by Stan Griffin

At the age of six, Curtis Pride played one T-ball game and then said, "I'm going to be a baseball player." Twelve years later, he signed a contract to play for the major league New York Mets. In the intervening years, he was: (1) an outstanding high school athlete excelling in baseball, soccer, basketball, wrestling, swimming, track, and gymnastics; (2) named as one of the top 15 youth soccer players in the world (the only American) and a member of the U.S. National All-Star Soccer Team which traveled to China to compete for the 1985 Junior World Cup; (3) a "Parade Magazine" high school basketball All-American and a four-year starter as point guard on the College of William and Mary basketball team. On every one of those squads, Curtis was the only hearing-impaired athlete.

Curtis' parents became aware of his deafness when he was 17 months old. He was diagnosed as "congenitally deaf with a profound (95%) sensorineural loss." (In other words, he lost all but 5% of his ability to hear.) During the time Sally Pride was pregnant with Curtis, she was struck by rubella (German measles). The year was 1968, there was a national outbreak of the disease, and it took away most of Curtis' hearing.

John Pride moved his family in 1971 from Washington, D.C. to Silver Springs, Maryland. Curtis spent the first three years of his schooling in special education oral classes. Beginning with grade 4, he was "mainstreamed" (put into classes with hearing students). He followed his mother's advice when being teased and pushed around by other students: "You can never, ever let them (his tormentors) stop you from doing what you want to do." Curtis finally knocked down one of them to earn their respect.

From the beginning, Curtis refused to learn sign language, preferring to depend on lip reading. He wore a hearing aid, but it usually produced only "an undecipherable noise."

When it was time to enter junior high school, Curtis insisted on staying in the public school system (against the advice of his parents). Through his high school years, Curtis was the only hearing-impaired student.

At John F. Kennedy High School, Curtis worked hard in the classroom. He was described as an "A" student, graduating in 1986 with a 3.6 grade point average. He had always been "crazy about sports," and his parents encouraged him. He broke several county records (single season and career) for soccer, basketball, and baseball. His basketball skills earned him a full scholarship at the College of William and Mary (Williamsburg, Va.). But baseball was his first love.

Curtis was a 10th-round free agent amateur-draft pick by the National League's New York Mets. He wanted to play pro baseball, but he also wanted to use his basketball scholarship at William and Mary, believing that " ... education was very important." So he worked out an unusual deal whereby he played baseball during the summers. Each fall, the Mets would release him, and he would attend college until the following summer. At that time he would re-sign, and this cycle repeated itself for four years.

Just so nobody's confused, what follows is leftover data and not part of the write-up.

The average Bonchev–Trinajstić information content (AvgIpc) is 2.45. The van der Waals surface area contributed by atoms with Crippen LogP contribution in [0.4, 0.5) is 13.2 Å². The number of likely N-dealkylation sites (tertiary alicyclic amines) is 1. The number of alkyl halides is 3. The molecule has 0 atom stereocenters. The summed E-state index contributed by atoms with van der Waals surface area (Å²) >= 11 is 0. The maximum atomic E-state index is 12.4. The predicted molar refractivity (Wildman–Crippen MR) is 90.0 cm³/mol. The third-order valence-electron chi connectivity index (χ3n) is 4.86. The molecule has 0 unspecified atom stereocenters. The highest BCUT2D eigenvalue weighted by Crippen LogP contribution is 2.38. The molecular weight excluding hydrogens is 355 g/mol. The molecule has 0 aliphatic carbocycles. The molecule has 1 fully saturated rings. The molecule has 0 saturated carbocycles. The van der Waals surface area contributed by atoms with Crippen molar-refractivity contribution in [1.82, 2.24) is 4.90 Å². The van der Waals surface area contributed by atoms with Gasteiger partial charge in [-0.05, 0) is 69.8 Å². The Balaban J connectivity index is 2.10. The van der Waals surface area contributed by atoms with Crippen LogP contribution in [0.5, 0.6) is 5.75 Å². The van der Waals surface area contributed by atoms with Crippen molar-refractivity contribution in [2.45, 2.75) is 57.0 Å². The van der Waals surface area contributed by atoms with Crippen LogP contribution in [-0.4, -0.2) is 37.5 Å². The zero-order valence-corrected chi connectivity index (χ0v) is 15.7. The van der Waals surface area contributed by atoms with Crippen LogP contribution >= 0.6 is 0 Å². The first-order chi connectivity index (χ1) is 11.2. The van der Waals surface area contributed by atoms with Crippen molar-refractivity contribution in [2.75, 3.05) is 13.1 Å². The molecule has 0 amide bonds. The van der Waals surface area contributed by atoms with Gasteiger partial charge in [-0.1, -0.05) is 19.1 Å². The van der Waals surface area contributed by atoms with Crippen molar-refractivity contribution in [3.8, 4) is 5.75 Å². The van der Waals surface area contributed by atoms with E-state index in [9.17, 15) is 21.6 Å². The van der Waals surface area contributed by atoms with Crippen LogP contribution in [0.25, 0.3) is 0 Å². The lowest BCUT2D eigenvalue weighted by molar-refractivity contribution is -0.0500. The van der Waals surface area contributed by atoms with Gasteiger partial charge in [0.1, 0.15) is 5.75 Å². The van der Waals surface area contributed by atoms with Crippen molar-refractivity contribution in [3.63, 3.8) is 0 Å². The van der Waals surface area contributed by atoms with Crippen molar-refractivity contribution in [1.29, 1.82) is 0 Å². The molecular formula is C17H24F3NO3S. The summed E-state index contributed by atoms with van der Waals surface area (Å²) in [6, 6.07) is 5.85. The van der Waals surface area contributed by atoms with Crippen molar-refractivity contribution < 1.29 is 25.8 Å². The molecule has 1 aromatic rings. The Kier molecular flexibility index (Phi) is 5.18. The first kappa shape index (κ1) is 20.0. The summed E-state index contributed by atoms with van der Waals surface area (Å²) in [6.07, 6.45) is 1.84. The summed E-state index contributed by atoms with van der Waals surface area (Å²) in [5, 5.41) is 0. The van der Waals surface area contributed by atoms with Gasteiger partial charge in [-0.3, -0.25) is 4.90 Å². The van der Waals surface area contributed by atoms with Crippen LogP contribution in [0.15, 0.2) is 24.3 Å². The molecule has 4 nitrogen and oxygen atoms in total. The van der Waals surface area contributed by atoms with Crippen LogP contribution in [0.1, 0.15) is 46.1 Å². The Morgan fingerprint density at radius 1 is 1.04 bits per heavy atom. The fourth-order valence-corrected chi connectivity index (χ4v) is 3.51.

An N.C.A.A. (National Collegiate Athletic Association) ruling made it possible for Curtis to remain an amateur in all sports except baseball. As a result, during the time he was attending college he was allowed to compete in basketball. His participation was a resounding success; he was a varsity starter for all four years.

Curtis graduated from William and Mary in 1990 with a degree in Finance. As much as he loved baseball, he realized that " ... there are no guarantees ..." and "I need something to fall back on."

Because of his part-time status with the Mets, Pride's pro baseball career "got off to a frustrating start." During his four college years, he missed spring training and ultimately half of the season. After seven years with Mets' minor league teams, he had advanced only as high as the "AA" classification. (Baseball minor leagues are categorized from D up to AAA.) By that time, Curtis was "not considered a major league prospect" by the parent team.

In 1993 Curtis became a free agent (allowed to sign with any team); he accepted an offer from the Montreal Expos who promised to give him more playing time.

His first year as a Montreal "farmhand" was on a "AA" team. He was so successful that by June was advanced to their "AAA" team, one step below the major leagues. His play continued to improve, and he was called up to Montreal in September, becoming the first hearing-impaired player at that level in almost 50 years. His combined statistics for 1993 showed his batting average to be .324 with 21 home runs and 50 stolen bases.

Pride stands 5 feet 11 inches tall and weighs 195 pounds. He bats lefthanded and is a righthand-throwing outfielder. He is described as a "powerful, aggressive player" and a "terrific fastball hitter," according to Expos manager Felipe Alou.

1994 was baseball's "Year of the Strike." Pride had no chance to return to Montreal until June, 1995. He played in 48 games there, half of them as a pinch-hitter. Sent down to the "AAA" Ottawa team, he helped them win an International League championship.

In 1996 Curtis signed with the American League's Detroit team. His first year as a Tiger found him appearing in 95 games, 31 of them as a "designated hitter." He finished with a batting average of .300.